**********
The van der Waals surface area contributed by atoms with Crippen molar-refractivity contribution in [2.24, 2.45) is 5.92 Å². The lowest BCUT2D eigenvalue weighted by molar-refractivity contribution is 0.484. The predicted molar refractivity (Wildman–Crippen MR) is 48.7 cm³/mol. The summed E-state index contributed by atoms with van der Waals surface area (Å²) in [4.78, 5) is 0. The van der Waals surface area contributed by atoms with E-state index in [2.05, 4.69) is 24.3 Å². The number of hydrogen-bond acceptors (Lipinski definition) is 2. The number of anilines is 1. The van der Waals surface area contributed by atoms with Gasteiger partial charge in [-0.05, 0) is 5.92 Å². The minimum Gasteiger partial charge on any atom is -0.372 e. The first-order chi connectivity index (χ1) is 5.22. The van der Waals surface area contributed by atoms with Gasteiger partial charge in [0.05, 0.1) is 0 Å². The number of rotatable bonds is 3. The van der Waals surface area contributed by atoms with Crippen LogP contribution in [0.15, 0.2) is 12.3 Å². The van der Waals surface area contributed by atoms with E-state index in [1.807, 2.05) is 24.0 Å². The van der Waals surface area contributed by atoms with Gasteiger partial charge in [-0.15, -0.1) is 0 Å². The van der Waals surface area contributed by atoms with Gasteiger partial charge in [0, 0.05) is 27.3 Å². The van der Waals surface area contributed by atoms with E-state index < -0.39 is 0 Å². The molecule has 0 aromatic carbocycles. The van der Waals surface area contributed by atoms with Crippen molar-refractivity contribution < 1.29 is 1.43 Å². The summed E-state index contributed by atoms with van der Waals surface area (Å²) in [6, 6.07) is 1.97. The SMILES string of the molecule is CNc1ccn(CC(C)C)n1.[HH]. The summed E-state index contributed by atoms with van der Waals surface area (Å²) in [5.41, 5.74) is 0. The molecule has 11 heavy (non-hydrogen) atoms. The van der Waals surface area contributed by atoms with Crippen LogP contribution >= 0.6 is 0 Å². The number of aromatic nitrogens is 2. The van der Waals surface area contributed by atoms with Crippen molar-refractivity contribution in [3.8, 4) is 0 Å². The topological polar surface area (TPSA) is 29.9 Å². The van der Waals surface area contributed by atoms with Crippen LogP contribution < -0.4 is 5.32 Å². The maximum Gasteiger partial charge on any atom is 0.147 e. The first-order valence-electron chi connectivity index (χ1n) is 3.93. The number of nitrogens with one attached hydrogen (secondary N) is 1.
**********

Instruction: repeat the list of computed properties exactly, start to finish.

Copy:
The van der Waals surface area contributed by atoms with Crippen molar-refractivity contribution in [2.24, 2.45) is 5.92 Å². The lowest BCUT2D eigenvalue weighted by molar-refractivity contribution is 0.484. The predicted molar refractivity (Wildman–Crippen MR) is 48.7 cm³/mol. The summed E-state index contributed by atoms with van der Waals surface area (Å²) in [4.78, 5) is 0. The van der Waals surface area contributed by atoms with E-state index in [2.05, 4.69) is 24.3 Å². The number of hydrogen-bond acceptors (Lipinski definition) is 2. The number of anilines is 1. The van der Waals surface area contributed by atoms with Gasteiger partial charge in [-0.05, 0) is 5.92 Å². The minimum Gasteiger partial charge on any atom is -0.372 e. The first-order chi connectivity index (χ1) is 5.22. The van der Waals surface area contributed by atoms with Gasteiger partial charge in [0.05, 0.1) is 0 Å². The number of rotatable bonds is 3. The van der Waals surface area contributed by atoms with Crippen LogP contribution in [0.15, 0.2) is 12.3 Å². The van der Waals surface area contributed by atoms with E-state index in [1.807, 2.05) is 24.0 Å². The van der Waals surface area contributed by atoms with Gasteiger partial charge in [-0.15, -0.1) is 0 Å². The van der Waals surface area contributed by atoms with Gasteiger partial charge in [0, 0.05) is 27.3 Å². The van der Waals surface area contributed by atoms with E-state index < -0.39 is 0 Å². The molecule has 0 aromatic carbocycles. The van der Waals surface area contributed by atoms with Crippen molar-refractivity contribution < 1.29 is 1.43 Å². The summed E-state index contributed by atoms with van der Waals surface area (Å²) in [6, 6.07) is 1.97. The SMILES string of the molecule is CNc1ccn(CC(C)C)n1.[HH]. The summed E-state index contributed by atoms with van der Waals surface area (Å²) in [5.41, 5.74) is 0. The molecule has 11 heavy (non-hydrogen) atoms. The van der Waals surface area contributed by atoms with Crippen LogP contribution >= 0.6 is 0 Å². The number of aromatic nitrogens is 2. The van der Waals surface area contributed by atoms with Crippen molar-refractivity contribution in [3.8, 4) is 0 Å². The topological polar surface area (TPSA) is 29.9 Å². The van der Waals surface area contributed by atoms with Crippen LogP contribution < -0.4 is 5.32 Å². The maximum Gasteiger partial charge on any atom is 0.147 e. The first-order valence-electron chi connectivity index (χ1n) is 3.93. The number of nitrogens with one attached hydrogen (secondary N) is 1.